Ultrafast lasers have introduced new possibilities in engraving ultrafine structures, and scientists are now also investigating how to use them to etch microstructures into thin glass. There are possible applications in analytics (lab on a chip) and especially in electronics and the consumer sector, where great interest has been shown.

This new method was born of a surprising phenomenon: irradiating glass in a particular way with an ultrafast laser has the effect of making the glass up to a...

Im Focus: Light-driven atomic rotations excite magnetic waves

Terahertz excitation of selected crystal vibrations leads to an effective magnetic field that drives coherent spin motion

Controlling functional properties by light is one of the grand goals in modern condensed matter physics and materials science. A new study now demonstrates how...

Im Focus: New 3-D wiring technique brings scalable quantum computers closer to reality

Researchers from the Institute for Quantum Computing (IQC) at the University of Waterloo led the development of a new extensible wiring technique capable of controlling superconducting quantum bits, representing a significant step towards to the realization of a scalable quantum computer.

"The quantum socket is a wiring method that uses three-dimensional wires based on spring-loaded pins to address individual qubits," said Jeremy Béjanin, a PhD...

Im Focus: Scientists develop a semiconductor nanocomposite material that moves in response to light

In a paper in Scientific Reports, a research team at Worcester Polytechnic Institute describes a novel light-activated phenomenon that could become the basis for applications as diverse as microscopic robotic grippers and more efficient solar cells.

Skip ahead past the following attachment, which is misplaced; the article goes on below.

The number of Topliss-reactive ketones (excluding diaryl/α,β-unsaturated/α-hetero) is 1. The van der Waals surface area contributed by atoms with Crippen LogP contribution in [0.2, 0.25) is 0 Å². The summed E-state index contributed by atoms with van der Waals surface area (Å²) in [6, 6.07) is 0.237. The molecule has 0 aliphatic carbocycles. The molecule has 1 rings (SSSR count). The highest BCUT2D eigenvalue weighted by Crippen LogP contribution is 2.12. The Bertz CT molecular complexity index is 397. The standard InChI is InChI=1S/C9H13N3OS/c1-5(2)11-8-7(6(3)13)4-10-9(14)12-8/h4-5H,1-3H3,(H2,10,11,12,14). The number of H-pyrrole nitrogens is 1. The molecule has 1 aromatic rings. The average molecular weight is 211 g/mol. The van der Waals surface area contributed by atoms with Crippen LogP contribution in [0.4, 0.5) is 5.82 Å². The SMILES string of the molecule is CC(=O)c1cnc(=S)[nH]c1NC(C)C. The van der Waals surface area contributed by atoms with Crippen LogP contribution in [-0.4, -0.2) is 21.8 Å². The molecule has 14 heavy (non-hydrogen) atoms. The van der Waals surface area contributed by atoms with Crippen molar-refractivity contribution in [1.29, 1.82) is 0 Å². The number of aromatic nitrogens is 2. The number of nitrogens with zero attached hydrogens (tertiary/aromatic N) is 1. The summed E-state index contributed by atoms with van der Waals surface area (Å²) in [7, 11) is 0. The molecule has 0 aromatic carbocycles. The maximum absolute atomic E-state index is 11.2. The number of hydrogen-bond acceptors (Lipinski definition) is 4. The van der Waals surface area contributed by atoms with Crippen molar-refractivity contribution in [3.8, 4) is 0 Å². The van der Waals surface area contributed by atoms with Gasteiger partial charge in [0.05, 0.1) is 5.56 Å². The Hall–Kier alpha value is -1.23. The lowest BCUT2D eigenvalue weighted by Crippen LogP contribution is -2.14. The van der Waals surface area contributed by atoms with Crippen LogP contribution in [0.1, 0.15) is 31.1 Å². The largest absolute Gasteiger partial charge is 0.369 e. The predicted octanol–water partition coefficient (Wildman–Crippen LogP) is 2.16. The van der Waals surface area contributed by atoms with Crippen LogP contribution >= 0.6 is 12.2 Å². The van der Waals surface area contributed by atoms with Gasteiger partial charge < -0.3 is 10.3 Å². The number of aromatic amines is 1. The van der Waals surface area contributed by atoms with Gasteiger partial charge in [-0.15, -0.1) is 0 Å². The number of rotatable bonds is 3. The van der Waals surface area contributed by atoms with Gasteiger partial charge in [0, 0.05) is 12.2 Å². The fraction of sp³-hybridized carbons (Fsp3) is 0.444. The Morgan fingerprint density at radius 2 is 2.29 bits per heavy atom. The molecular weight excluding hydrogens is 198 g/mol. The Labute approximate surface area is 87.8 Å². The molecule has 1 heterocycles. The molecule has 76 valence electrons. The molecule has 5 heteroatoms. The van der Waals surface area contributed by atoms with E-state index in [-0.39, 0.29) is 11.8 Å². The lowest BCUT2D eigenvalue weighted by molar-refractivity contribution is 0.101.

A research team at Worcester Polytechnic Institute (WPI) has developed a revolutionary, light-activated semiconductor nanocomposite material that can be used...

Im Focus: Diamonds aren't forever: Sandia, Harvard team create first quantum computer bridge

By forcefully embedding two silicon atoms in a diamond matrix, Sandia researchers have demonstrated for the first time on a single chip all the components needed to create a quantum bridge to link quantum computers together.

"People have already built small quantum computers," says Sandia researcher Ryan Camacho. "Maybe the first useful one won't be a single giant quantum computer...

All Focus news of the innovation-report >>>



Event News

#IC2S2: When Social Science meets Computer Science - GESIS will host the IC2S2 conference 2017

14.10.2016 | Event News

Agricultural Trade Developments and Potentials in Central Asia and the South Caucasus

14.10.2016 | Event News

World Health Summit – Day Three: A Call to Action

12.10.2016 | Event News

Latest News

Greater Range and Longer Lifetime

26.10.2016 | Power and Electrical Engineering

VDI presents International Bionic Award of the Schauenburg Foundation

26.10.2016 | Awards Funding

3-D-printed magnets

26.10.2016 | Power and Electrical Engineering

More VideoLinks >>>